Jumping back and forth in time, from his memory banks to the history books, Flynn works through his feelings, exploring — but never exploiting — personal and world-historical events. We find ourselves ruminating on Berlin's Teufelsberg ("Devil's Mountain"), built from the detritus of World War II, and thinking about lessons learned and not learned from Gillo Pontecorvo's film The Battle of Algiers, and about ersatz fashion inspired by Guantánamo Bay jumpsuits.
And, of course, we ponder that grimly iconic photograph of a gaunt and hooded prisoner standing on a cardboard box with arms outstretched, electric wires tied to his fingers — a photo, Flynn writes, that Iraqis "simply refer to . . . as 'the Statue of Liberty.' "
The depravity at Abu Ghraib was dragged into daylight back in 2004 — in another decade, with another man in the White House. Yet, almost exactly six years later, Americans are still arguing about torture.
Well, some are arguing. Others have made up their minds. This past week, for instance, US Senate candidate and current Massachusetts State Senator Scott Brown came out in favor of using "enhanced-interrogation" techniques on terror suspects such as thwarted Christmas airplane bomber Umar Farouk Abdulmutallab. (Like many of his political ilk, Brown won't call waterboarding "torture.") Meanwhile, writing for National Review Online, former Bush White House chief speechwriter Marc Thiessen recently opined that citizens who oppose torture are subscribing to a "position of radical pacifism."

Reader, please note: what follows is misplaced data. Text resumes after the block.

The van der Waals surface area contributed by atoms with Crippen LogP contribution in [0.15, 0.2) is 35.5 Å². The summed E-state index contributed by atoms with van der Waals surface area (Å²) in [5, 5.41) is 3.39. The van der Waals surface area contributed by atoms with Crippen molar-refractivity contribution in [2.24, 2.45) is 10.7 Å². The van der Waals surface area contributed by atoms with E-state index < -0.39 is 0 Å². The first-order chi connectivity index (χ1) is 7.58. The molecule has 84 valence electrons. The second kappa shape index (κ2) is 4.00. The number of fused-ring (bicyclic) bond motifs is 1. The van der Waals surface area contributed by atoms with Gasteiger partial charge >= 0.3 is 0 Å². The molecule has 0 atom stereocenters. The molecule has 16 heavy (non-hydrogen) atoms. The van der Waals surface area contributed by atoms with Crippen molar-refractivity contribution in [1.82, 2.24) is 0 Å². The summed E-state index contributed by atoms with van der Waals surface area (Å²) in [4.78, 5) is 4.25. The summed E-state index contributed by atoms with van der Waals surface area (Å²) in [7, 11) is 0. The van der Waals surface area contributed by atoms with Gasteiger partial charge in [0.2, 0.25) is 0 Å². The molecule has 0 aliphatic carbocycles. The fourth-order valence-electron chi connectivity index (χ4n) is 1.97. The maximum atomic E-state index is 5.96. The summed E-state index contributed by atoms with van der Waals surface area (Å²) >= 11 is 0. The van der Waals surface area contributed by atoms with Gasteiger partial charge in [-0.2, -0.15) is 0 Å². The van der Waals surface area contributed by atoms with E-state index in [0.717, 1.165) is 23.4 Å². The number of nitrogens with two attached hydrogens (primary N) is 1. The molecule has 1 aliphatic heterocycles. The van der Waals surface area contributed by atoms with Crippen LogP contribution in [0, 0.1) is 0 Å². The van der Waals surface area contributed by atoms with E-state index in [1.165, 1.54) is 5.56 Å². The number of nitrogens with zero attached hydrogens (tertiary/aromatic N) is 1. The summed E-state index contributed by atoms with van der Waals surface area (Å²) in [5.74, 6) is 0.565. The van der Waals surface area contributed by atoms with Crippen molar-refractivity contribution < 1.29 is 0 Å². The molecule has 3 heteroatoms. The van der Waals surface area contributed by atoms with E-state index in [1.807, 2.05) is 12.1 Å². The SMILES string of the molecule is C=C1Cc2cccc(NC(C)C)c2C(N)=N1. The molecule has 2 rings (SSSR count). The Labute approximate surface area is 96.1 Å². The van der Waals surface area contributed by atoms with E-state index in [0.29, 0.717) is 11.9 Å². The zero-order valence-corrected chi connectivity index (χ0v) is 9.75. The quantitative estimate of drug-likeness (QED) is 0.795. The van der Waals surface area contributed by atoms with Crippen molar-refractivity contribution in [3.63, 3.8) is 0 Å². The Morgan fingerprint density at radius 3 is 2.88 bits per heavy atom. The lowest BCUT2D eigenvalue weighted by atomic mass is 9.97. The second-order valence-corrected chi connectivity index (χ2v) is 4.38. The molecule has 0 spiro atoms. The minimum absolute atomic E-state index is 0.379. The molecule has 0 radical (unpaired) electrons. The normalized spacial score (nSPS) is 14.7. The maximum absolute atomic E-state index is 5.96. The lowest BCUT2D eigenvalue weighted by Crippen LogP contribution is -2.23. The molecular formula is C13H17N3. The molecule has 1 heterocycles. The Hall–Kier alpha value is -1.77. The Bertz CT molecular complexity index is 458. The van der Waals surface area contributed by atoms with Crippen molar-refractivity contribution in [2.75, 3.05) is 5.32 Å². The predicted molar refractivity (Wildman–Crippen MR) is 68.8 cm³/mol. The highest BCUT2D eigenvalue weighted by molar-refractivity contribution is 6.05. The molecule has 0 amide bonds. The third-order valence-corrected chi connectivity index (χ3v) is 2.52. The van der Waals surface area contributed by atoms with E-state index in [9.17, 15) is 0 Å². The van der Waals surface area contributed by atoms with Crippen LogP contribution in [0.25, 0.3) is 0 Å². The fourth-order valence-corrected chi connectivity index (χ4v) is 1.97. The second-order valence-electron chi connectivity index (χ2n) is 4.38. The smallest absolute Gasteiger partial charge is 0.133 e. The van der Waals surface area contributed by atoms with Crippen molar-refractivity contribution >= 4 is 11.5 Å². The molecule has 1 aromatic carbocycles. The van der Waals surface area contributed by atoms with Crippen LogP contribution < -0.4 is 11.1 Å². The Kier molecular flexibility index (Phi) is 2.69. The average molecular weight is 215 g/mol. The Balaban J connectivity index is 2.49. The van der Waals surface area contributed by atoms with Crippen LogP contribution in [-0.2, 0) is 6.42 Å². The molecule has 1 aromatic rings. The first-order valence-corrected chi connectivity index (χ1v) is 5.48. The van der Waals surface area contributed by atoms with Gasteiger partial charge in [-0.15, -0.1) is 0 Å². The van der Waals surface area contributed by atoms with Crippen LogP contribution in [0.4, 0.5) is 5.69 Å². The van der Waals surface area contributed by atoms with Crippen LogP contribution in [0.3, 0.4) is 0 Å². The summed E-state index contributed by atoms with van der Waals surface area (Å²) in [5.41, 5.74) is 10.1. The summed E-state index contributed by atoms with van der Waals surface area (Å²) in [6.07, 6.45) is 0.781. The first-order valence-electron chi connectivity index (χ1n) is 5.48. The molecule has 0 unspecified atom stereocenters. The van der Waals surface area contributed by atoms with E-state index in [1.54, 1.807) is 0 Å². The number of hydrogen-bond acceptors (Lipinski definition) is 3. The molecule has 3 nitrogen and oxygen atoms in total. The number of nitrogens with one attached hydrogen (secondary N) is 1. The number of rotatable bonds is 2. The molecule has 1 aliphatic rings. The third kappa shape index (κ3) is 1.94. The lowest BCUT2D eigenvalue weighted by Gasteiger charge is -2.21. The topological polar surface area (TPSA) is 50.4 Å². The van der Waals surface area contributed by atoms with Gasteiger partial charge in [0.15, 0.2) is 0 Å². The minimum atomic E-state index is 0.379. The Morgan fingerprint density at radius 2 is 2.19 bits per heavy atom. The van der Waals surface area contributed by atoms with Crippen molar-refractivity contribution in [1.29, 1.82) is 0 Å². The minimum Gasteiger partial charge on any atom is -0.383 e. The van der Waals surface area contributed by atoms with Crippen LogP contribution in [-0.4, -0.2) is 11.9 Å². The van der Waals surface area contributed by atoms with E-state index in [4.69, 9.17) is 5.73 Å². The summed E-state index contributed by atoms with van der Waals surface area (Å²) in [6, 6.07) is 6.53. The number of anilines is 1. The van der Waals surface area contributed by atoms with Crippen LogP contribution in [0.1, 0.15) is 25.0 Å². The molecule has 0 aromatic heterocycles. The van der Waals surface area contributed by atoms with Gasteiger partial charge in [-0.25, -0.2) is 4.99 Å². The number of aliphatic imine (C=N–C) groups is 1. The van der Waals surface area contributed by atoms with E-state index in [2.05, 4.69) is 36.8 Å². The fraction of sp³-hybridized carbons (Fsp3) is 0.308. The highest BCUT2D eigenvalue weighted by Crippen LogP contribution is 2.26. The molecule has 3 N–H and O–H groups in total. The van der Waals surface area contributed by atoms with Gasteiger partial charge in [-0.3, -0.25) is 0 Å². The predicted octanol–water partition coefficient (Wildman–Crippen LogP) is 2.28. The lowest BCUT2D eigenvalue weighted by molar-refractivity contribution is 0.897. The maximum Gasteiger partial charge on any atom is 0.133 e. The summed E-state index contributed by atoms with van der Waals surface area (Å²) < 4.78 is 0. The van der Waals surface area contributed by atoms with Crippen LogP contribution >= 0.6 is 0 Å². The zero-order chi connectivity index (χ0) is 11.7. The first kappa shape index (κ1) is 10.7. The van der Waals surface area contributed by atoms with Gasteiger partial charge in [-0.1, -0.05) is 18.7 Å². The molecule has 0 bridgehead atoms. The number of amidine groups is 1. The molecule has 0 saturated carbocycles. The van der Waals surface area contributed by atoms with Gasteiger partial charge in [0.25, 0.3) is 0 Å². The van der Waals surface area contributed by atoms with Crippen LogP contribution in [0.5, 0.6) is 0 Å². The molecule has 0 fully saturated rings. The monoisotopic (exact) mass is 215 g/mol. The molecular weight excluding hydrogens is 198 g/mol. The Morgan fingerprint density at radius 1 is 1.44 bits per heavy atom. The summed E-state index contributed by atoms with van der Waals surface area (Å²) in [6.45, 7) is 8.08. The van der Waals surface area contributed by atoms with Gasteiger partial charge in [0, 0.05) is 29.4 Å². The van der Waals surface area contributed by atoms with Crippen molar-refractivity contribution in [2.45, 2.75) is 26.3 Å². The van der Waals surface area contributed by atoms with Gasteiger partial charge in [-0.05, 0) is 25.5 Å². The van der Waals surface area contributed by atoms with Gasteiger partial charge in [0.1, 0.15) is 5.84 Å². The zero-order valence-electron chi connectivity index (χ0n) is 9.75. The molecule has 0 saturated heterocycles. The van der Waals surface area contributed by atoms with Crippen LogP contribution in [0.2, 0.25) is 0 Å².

I read that quote to Flynn. He seems bemused.
"I'm not a radical pacifist in any sense," he says. "But I'm still against torture. And mostly on a pragmatic level. It radicalizes the enemy and doesn't give you good information. It's exactly what Al Qaeda wants us to do."
It's a feeling that's shared by "most people in the military," Flynn argues. "Almost anyone I've heard who is pro-torture has no military experience. They're just armchair warriors, and it's just a feeling they have. They're sort of reacting to this deep, dark impulse inside themselves. Which is what the book's about, also. How those impulses" — and here he's talking not just about Abu Ghraib ringleader Charles Graner and Department of Justice torture-enabler John Yoo, but his own parents, himself, and all of us — "can lead you astray."
In some ways, Flynn says, he's glad the torture debate is out in the open. It's something that "need[s] to be reckoned with." But he's worried, too. "In the last 10 years, it went from being something that was a shameful secret, to being something that was almost promoted [by many on the right] as who we are — something that's justifiable."
GHRAIB ERROR: Nick Flynn traveled to Turkey to interview “Amir,” seen here being tortured in Abu Ghraib.
Reaction to that sort of resigned acceptance was a big thrust of Flynn's last memoir, too. In Another Bullshit Night in Suck City, he writes movingly about his father's mid-'80s homelessness — homelessness being something that once "was unacceptable, then, in one moment, almost overnight, the unacceptable became acceptable. Suddenly we were willing to accept masses of homeless in our cities."